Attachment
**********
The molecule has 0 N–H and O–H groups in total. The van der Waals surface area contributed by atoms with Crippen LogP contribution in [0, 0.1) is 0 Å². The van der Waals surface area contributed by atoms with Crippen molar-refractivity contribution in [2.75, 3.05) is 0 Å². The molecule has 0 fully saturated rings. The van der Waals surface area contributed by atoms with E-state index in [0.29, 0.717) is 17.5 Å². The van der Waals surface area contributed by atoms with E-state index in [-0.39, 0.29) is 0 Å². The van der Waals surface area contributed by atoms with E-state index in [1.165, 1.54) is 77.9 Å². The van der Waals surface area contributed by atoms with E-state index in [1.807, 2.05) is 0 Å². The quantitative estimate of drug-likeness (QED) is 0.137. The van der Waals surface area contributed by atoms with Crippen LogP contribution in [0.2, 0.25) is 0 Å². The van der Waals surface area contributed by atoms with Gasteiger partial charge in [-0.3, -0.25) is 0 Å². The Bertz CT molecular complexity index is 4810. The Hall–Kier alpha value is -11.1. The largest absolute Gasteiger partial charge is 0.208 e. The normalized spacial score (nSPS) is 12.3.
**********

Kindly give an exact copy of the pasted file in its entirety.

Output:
The molecule has 0 N–H and O–H groups in total. The van der Waals surface area contributed by atoms with Crippen LogP contribution in [0, 0.1) is 0 Å². The van der Waals surface area contributed by atoms with Crippen molar-refractivity contribution in [2.75, 3.05) is 0 Å². The molecule has 0 fully saturated rings. The van der Waals surface area contributed by atoms with E-state index in [0.29, 0.717) is 17.5 Å². The van der Waals surface area contributed by atoms with E-state index in [-0.39, 0.29) is 0 Å². The van der Waals surface area contributed by atoms with E-state index in [1.165, 1.54) is 77.9 Å². The van der Waals surface area contributed by atoms with E-state index in [1.807, 2.05) is 0 Å². The quantitative estimate of drug-likeness (QED) is 0.137. The van der Waals surface area contributed by atoms with Crippen LogP contribution in [0.2, 0.25) is 0 Å². The van der Waals surface area contributed by atoms with Gasteiger partial charge in [-0.3, -0.25) is 0 Å². The Bertz CT molecular complexity index is 4810. The Hall–Kier alpha value is -11.1. The largest absolute Gasteiger partial charge is 0.208 e. The normalized spacial score (nSPS) is 12.3.